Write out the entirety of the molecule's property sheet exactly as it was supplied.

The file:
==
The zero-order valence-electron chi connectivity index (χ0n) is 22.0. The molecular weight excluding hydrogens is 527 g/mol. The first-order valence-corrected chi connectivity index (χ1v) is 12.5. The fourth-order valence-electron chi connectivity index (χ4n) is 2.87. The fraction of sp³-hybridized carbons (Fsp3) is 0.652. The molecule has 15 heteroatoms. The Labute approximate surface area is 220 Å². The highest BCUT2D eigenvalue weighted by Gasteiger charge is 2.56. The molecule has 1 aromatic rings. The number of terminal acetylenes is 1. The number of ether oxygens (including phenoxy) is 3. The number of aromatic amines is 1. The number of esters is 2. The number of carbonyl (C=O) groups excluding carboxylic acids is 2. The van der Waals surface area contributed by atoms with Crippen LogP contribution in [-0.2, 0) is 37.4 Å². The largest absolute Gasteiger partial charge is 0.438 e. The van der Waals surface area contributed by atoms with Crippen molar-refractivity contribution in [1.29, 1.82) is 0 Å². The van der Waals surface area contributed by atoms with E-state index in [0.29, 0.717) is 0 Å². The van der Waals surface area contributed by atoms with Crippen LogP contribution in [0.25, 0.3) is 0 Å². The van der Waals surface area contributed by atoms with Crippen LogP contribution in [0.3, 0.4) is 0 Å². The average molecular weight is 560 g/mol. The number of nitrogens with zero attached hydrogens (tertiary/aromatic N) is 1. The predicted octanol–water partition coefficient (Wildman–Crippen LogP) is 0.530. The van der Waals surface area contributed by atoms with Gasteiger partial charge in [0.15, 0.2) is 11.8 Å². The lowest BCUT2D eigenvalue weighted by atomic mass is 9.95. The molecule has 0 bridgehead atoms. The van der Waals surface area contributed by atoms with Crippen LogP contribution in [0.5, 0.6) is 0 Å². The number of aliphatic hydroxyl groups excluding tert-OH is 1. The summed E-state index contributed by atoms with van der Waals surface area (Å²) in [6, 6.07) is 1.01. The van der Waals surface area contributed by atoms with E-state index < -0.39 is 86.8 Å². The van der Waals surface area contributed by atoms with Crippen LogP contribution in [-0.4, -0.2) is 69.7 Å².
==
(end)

The zero-order valence-electron chi connectivity index (χ0n) is 22.0. The molecular weight excluding hydrogens is 527 g/mol. The first-order valence-corrected chi connectivity index (χ1v) is 12.5. The fourth-order valence-electron chi connectivity index (χ4n) is 2.87. The fraction of sp³-hybridized carbons (Fsp3) is 0.652. The molecule has 15 heteroatoms. The Labute approximate surface area is 220 Å². The highest BCUT2D eigenvalue weighted by Gasteiger charge is 2.56. The molecule has 1 aromatic rings. The number of terminal acetylenes is 1. The number of ether oxygens (including phenoxy) is 3. The number of aromatic amines is 1. The number of esters is 2. The number of carbonyl (C=O) groups excluding carboxylic acids is 2. The van der Waals surface area contributed by atoms with Crippen LogP contribution in [-0.2, 0) is 37.4 Å². The largest absolute Gasteiger partial charge is 0.438 e. The van der Waals surface area contributed by atoms with Crippen molar-refractivity contribution in [1.29, 1.82) is 0 Å². The van der Waals surface area contributed by atoms with E-state index in [0.29, 0.717) is 0 Å². The van der Waals surface area contributed by atoms with Crippen LogP contribution in [0.25, 0.3) is 0 Å². The van der Waals surface area contributed by atoms with Crippen LogP contribution in [0.3, 0.4) is 0 Å². The average molecular weight is 560 g/mol. The number of nitrogens with zero attached hydrogens (tertiary/aromatic N) is 1. The predicted octanol–water partition coefficient (Wildman–Crippen LogP) is 0.530. The van der Waals surface area contributed by atoms with Gasteiger partial charge in [0.15, 0.2) is 11.8 Å². The lowest BCUT2D eigenvalue weighted by atomic mass is 9.95. The molecule has 0 bridgehead atoms. The van der Waals surface area contributed by atoms with Crippen LogP contribution in [0.5, 0.6) is 0 Å². The number of aliphatic hydroxyl groups excluding tert-OH is 1. The summed E-state index contributed by atoms with van der Waals surface area (Å²) in [6, 6.07) is 1.01. The van der Waals surface area contributed by atoms with E-state index < -0.39 is 86.8 Å². The van der Waals surface area contributed by atoms with Crippen LogP contribution in [-0.4, -0.2) is 69.7 Å².